One area that Jones didn’t perform as well as he has historically was in preventing zone entries, but this likely had more to do with the fact that the Blackhawks systematically didn’t defend the blue line. He allowed a 65% carry-in against (18th percentile) and those resulted in a chance against at a rate of 4.94 per 60 (7th percentile). Again, the Blackhawks were “skating backwards” in terms of blue line defense, meaning they allowed a lot of zone entries against and those more often than not resulted in a scoring chance against. Jones has been pretty good in this area in the past, so it can be chalked up as more of a team-wide issue than one specific to Jones. He was better at forcing opponents to dump the puck in (86th percentile) and at retrieving the puck with no scoring chances against (74th percentile).
Offensively, Jones finished the season with 51 points (5 G, 46 A) in 78 games, a top-20 points-per-game rate of 0.65 among defensemen who played at least 40 games. Still, despite those strong results, Jones still underperformed when it came to offensive production at 5-on-5, where he was just in the 17th percentile. Most of this is due to his finishing — he had just five goals thanks to a 2.58 shooting percentage — but his primary assist rate of 0.53 was just in the 43rd percentile in the league.
However, most of this will likely regress positively, especially his goal totals, as he had a strong shot rate (5.69 shots per 60, 69th percentile) and scoring chances rate (3.11 per 60, 93rd percentile). A lot of those shots were off the rush rather than in the offensive zone — he was in just the 39th percentile for in-zone shots — but that’s due to the Blackhawks overall performance with puck possession and in the offensive zone.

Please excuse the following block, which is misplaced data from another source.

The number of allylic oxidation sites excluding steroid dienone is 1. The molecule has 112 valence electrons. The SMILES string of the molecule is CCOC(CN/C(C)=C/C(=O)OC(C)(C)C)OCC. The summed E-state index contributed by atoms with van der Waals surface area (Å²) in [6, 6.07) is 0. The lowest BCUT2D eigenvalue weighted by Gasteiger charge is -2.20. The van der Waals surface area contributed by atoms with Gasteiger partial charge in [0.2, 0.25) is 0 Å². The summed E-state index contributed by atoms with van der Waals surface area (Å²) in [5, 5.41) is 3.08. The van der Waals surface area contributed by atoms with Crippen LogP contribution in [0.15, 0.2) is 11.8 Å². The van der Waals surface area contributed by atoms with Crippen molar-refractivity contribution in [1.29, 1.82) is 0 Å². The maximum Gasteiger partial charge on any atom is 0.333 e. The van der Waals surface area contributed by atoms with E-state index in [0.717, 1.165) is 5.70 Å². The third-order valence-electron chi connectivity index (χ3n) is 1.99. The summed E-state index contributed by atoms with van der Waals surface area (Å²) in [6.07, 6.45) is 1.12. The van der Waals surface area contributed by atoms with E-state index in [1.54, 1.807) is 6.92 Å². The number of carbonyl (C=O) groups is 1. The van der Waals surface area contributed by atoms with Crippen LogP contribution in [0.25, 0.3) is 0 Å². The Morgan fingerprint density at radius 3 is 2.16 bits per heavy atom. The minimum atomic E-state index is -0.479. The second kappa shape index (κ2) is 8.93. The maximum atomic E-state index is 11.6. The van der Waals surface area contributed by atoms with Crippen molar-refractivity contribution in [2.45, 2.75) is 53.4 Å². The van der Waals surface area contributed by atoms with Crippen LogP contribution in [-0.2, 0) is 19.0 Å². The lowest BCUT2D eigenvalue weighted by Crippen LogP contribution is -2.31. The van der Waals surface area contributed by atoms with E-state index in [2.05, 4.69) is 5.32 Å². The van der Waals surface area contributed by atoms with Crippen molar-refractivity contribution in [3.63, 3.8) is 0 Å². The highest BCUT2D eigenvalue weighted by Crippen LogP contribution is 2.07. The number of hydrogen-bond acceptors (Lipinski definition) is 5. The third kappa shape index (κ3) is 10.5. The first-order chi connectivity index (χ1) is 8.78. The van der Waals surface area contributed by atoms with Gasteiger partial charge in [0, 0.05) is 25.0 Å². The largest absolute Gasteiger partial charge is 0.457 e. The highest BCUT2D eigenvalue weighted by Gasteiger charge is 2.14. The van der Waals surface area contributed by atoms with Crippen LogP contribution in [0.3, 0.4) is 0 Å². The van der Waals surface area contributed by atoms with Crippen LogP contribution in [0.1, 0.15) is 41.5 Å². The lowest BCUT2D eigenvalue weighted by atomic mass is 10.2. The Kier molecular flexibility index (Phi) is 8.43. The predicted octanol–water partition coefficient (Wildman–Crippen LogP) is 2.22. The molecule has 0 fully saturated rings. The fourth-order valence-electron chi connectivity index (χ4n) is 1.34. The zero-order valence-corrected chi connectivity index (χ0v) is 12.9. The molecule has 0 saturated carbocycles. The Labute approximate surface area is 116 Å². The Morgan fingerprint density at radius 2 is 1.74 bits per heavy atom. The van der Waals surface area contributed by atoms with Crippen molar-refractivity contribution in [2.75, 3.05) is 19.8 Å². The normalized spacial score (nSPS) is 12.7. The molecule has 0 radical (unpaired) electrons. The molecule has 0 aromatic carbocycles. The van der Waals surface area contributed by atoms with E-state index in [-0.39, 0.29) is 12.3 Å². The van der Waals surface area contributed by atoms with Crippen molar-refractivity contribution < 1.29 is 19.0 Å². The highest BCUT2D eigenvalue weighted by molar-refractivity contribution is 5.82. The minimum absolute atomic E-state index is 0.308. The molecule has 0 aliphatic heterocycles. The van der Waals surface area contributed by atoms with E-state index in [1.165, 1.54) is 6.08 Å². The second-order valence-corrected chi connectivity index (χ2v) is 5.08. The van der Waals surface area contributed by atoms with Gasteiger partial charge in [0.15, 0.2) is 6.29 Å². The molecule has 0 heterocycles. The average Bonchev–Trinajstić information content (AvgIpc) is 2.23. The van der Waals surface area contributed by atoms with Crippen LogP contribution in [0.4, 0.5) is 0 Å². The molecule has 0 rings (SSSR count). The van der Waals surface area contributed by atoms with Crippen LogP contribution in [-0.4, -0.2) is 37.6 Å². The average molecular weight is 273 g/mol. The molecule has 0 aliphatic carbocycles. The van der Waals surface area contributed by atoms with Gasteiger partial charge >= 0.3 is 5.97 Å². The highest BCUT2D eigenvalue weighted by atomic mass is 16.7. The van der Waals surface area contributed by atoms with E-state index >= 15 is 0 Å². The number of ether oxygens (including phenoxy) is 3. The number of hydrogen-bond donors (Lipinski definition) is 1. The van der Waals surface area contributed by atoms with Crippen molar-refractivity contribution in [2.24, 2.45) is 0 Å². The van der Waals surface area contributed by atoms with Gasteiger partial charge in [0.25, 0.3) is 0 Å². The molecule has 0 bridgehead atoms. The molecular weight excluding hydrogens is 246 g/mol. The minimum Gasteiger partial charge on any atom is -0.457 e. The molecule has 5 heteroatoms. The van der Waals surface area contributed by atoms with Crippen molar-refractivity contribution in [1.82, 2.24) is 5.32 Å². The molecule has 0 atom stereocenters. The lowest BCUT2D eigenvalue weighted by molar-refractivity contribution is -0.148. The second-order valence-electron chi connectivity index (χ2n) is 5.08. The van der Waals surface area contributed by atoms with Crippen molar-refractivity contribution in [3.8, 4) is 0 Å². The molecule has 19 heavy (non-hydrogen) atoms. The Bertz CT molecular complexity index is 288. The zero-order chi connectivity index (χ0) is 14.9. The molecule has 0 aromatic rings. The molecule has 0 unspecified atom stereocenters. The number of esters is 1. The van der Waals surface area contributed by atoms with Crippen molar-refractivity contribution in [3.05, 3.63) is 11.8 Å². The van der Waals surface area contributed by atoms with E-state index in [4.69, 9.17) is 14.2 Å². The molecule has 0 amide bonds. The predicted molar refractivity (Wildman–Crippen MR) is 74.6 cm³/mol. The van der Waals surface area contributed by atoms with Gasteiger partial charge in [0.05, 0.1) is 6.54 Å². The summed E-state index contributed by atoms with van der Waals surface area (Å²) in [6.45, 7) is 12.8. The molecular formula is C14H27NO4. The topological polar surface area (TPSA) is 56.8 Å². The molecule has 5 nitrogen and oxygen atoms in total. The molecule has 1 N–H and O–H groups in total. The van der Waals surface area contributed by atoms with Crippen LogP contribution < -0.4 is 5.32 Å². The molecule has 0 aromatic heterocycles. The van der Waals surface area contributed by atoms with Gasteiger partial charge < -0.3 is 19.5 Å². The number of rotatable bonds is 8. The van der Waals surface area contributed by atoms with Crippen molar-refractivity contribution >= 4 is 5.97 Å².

(Keep in mind that these numbers are all during 5-on-5 play, with the team’s power-play struggles detailed in the article referenced below.)
Jones also had primary shot assist rate of 5.73 per 60 — good for the 61st percentile — and a general shot setup rate of 6.51 per 60 (94th percentile). If Jones continues to shoot and pass at that volume and success level, his offensive numbers are bound to be as good or better in the future. The only category that would need improvement was his scoring chance assist percentage, which was just in the 31st percentile for the league, but that was likely affected the Blackhawks being collectively subpar at generating scoring chances last season.